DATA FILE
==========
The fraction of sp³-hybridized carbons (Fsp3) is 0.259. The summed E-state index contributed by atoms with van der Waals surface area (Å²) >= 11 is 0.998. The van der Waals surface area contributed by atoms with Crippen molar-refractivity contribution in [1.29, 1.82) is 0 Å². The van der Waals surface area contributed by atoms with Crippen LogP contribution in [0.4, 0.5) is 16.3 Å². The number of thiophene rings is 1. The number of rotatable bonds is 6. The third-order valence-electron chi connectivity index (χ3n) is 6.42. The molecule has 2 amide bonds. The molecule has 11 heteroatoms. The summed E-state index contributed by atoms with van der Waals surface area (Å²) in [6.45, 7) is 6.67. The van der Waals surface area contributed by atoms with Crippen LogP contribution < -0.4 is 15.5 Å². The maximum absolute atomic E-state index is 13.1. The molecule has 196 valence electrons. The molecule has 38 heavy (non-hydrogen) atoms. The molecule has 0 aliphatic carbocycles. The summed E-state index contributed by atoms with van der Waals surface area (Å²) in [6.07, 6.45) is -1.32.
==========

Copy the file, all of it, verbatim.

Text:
The fraction of sp³-hybridized carbons (Fsp3) is 0.259. The summed E-state index contributed by atoms with van der Waals surface area (Å²) >= 11 is 0.998. The van der Waals surface area contributed by atoms with Crippen molar-refractivity contribution in [1.29, 1.82) is 0 Å². The van der Waals surface area contributed by atoms with Crippen LogP contribution in [0.4, 0.5) is 16.3 Å². The number of thiophene rings is 1. The number of rotatable bonds is 6. The third-order valence-electron chi connectivity index (χ3n) is 6.42. The molecule has 2 amide bonds. The molecule has 11 heteroatoms. The summed E-state index contributed by atoms with van der Waals surface area (Å²) in [6.45, 7) is 6.67. The van der Waals surface area contributed by atoms with Crippen LogP contribution < -0.4 is 15.5 Å². The maximum absolute atomic E-state index is 13.1. The molecule has 196 valence electrons. The molecule has 38 heavy (non-hydrogen) atoms. The molecule has 0 aliphatic carbocycles. The summed E-state index contributed by atoms with van der Waals surface area (Å²) in [6.07, 6.45) is -1.32.